Meet the co-CEOs: Samantha and Michael Rudin

Siblings take over NYC real estate dynasty’s portfolio

Profile of Samantha Rudin Earls and Michael Rudin

A photo illustration of Michael Rudin and Samantha Rudin Earls (pictured in middle) (Getty, Rudin Management)

Twenty years ago, it was not a given that Samantha Rudin Earls and Michael Rudin would eventually take over Rudin Management, one of New York City’s real estate dynasties.

“There was never any downward pressure on us to get involved in the business,” Michael explained during a panel on real estate family succession several years ago. “It was a natural decision that both Sammy and I came to. We had totally different paths and ways of getting there.”

They will reach the top in January, when the siblings will become co-CEOs, succeeding their father, Bill Rudin, the company announced last week.

Michael, 38, began interning at Rudin Management in high school. When Bill Rudin’s father, Lew Rudin, died from cancer in 2001 at the age 74, Michael decided to take a semester off during his junior year to shadow his father at work.

After heading west to attend the University of Colorado and then getting a master’s degree at New York University’s Schack Institute of Real Estate, he joined the family company in 2008. He worked on projects including the Dock 72 office development in Brooklyn and Rudin Ventures, the venture-capital fund that’s invested in companies including Latch and VTS.

Samantha, 39, took a different path. She studied at NYU’s Tisch School of the Arts to pursue a career in theater.

“I didn’t have the courage to become an actress,” she said on an episode of the Stoler Report in 2016. “Theater training was very hard and it became almost very comforting and soothing for me to start working for my family.”

Samantha joined at her mother’s suggestion, and worked on residential projects such as a renovation of 254 East 68th Street — a rental the family built in 1974 — and the conversion of St. Vincent’s Hospital in Greenwich Village into condominiums, where she played a key role.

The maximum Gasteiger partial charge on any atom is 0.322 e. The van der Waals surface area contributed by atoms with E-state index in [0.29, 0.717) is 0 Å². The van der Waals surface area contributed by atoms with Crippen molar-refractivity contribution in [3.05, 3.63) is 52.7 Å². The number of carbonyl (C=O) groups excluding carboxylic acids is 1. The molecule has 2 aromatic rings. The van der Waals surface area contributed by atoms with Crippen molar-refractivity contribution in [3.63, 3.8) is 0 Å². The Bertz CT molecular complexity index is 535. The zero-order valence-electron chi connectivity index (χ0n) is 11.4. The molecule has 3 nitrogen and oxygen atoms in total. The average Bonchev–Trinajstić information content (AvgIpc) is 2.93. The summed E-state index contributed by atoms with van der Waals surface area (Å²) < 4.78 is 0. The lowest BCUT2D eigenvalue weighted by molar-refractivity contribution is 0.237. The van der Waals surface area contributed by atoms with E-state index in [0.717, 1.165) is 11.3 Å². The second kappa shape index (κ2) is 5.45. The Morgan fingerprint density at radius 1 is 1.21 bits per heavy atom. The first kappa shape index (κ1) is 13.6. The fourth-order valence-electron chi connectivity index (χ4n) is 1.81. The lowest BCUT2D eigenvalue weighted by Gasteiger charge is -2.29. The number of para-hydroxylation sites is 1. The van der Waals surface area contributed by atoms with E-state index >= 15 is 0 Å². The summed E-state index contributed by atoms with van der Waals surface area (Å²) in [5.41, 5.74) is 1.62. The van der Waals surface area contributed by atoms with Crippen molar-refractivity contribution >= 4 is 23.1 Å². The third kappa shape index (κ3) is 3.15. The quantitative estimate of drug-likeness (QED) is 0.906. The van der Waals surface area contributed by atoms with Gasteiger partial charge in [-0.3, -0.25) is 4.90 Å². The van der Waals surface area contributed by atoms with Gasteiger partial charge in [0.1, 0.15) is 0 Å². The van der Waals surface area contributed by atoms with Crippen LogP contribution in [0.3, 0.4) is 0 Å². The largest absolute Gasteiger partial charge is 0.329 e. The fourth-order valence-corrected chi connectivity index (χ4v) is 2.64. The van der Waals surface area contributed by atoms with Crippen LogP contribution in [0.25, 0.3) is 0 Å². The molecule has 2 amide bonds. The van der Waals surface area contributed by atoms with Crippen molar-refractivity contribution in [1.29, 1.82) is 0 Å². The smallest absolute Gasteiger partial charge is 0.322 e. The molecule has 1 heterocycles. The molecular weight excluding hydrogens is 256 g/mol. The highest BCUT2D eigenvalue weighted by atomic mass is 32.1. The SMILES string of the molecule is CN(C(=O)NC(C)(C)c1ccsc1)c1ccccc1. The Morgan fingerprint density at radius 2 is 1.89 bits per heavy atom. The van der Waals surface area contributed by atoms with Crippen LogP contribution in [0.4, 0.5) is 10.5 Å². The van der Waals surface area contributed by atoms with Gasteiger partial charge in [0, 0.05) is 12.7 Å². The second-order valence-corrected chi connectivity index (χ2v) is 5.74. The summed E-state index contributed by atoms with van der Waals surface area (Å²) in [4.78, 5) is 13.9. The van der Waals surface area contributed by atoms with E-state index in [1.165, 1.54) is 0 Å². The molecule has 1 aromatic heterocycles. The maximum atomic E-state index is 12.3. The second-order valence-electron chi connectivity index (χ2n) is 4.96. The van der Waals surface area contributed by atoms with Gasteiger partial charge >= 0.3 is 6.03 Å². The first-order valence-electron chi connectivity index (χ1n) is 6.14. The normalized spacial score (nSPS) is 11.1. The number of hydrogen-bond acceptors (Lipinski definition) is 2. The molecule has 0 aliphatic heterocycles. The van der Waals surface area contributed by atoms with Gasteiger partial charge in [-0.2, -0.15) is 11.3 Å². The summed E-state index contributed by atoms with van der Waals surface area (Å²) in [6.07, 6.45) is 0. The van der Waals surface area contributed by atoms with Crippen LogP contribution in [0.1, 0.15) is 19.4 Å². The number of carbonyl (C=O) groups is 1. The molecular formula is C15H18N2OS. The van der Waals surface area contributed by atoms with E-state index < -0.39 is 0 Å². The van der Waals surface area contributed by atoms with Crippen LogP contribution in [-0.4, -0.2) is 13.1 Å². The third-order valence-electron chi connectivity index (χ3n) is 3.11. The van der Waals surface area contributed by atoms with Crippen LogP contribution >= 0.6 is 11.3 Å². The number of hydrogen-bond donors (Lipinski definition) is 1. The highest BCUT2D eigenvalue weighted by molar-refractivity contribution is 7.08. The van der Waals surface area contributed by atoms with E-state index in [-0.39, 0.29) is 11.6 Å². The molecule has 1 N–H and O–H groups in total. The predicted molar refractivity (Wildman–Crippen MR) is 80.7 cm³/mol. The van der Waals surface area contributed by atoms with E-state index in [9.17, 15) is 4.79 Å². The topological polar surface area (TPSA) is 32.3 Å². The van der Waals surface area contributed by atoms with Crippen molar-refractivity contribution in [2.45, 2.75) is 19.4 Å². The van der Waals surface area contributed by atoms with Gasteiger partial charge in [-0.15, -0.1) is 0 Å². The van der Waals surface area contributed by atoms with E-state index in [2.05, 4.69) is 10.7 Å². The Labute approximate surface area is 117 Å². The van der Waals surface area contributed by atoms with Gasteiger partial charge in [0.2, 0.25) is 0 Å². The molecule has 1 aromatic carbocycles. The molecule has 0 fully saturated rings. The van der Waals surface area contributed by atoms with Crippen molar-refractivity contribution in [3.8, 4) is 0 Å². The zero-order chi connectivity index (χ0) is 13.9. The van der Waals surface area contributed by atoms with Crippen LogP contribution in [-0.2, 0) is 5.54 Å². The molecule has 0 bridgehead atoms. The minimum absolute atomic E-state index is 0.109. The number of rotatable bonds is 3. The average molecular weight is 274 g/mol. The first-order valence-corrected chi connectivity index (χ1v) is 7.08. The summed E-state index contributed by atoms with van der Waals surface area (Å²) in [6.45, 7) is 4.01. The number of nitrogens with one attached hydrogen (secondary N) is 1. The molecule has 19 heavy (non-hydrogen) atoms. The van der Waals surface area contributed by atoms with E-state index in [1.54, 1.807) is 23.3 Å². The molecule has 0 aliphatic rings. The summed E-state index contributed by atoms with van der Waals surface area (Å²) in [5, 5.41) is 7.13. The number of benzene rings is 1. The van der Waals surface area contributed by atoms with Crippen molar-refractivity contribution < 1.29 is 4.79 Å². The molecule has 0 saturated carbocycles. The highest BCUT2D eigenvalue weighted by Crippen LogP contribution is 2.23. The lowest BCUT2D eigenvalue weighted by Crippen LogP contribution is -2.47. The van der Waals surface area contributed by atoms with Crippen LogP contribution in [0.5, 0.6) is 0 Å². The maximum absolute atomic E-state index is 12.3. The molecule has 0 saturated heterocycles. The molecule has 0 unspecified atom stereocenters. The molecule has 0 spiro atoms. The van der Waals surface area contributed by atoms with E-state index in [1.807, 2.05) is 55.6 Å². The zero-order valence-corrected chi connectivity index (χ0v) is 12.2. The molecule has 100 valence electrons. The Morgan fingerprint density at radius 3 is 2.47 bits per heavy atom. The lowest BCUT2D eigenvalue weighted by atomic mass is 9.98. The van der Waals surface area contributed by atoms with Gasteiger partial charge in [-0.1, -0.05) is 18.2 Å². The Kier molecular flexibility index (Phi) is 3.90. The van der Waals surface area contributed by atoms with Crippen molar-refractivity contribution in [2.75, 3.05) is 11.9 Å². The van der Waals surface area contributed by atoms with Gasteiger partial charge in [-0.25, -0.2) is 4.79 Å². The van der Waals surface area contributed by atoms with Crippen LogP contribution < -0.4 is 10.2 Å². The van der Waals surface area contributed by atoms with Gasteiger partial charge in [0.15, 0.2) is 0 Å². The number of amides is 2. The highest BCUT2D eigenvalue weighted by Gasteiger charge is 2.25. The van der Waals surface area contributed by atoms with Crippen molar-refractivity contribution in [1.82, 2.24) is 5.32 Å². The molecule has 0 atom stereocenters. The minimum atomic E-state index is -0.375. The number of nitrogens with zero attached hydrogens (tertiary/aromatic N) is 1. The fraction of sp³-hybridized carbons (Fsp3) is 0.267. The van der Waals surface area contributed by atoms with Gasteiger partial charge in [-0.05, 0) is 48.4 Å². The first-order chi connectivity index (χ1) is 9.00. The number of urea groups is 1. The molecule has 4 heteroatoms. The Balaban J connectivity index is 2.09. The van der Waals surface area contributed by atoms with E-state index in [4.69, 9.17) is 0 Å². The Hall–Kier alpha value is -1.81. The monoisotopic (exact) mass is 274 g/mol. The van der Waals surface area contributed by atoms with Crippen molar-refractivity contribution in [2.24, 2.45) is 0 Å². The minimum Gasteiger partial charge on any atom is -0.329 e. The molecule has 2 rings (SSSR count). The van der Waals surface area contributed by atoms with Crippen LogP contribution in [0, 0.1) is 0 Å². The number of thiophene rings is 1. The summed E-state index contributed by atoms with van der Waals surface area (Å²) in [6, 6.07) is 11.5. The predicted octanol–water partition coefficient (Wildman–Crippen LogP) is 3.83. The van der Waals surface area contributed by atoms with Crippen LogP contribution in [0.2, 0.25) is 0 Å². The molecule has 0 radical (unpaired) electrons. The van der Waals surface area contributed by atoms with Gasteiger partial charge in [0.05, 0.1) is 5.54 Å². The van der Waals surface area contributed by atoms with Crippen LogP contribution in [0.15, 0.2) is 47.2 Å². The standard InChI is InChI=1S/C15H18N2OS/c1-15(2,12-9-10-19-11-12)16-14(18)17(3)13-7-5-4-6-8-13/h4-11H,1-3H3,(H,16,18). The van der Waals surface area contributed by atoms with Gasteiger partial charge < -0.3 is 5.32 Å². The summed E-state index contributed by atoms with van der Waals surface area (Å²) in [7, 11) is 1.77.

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She will be in charge of the family’s 17-building, 4.7-million-square-foot multifamily portfolio upon ascending to her new post in two months, while Michael will spearhead the office side, which has 15 buildings spanning 10.1 million square feet.

The Rudins declined to comment for this story.

Bill Rudin, speaking at the succession panel next to his daughter and son in 2018, said his children would have to work to reinvigorate the impressive but aging portfolio their predecessors left them.

“The good news is we’ve inherited this incredible portfolio,” he said. “The bad news is [the properties] are 30, 40, 50, 60 years old, and you have to invest in your buildings.” That would soon become even more important and challenging, with the dramatic increases in remote work and interest rates.

The Rudin family has been making other moves in recent years to prepare for succession. The company in 2019 sold the 21-story office building at One Whitehall Street for $181 million. The family almost never parts with properties, but made the deal as part of estate planning following the death of Jack Rudin in 2016.

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The Rudins also put the 27-story 110 Wall Street up for sale, but a deal didn’t materialize.

Bill Rudin said that when it comes to major moves, the Rudins running the business consult with other members of the extended family.

“When we have a big decision to make about a certain building we get on the phone or have a meeting and communicate with them, and try to keep as cohesive as possible,” he said. “And if somebody has a particular issue, they pick up the phone and call.”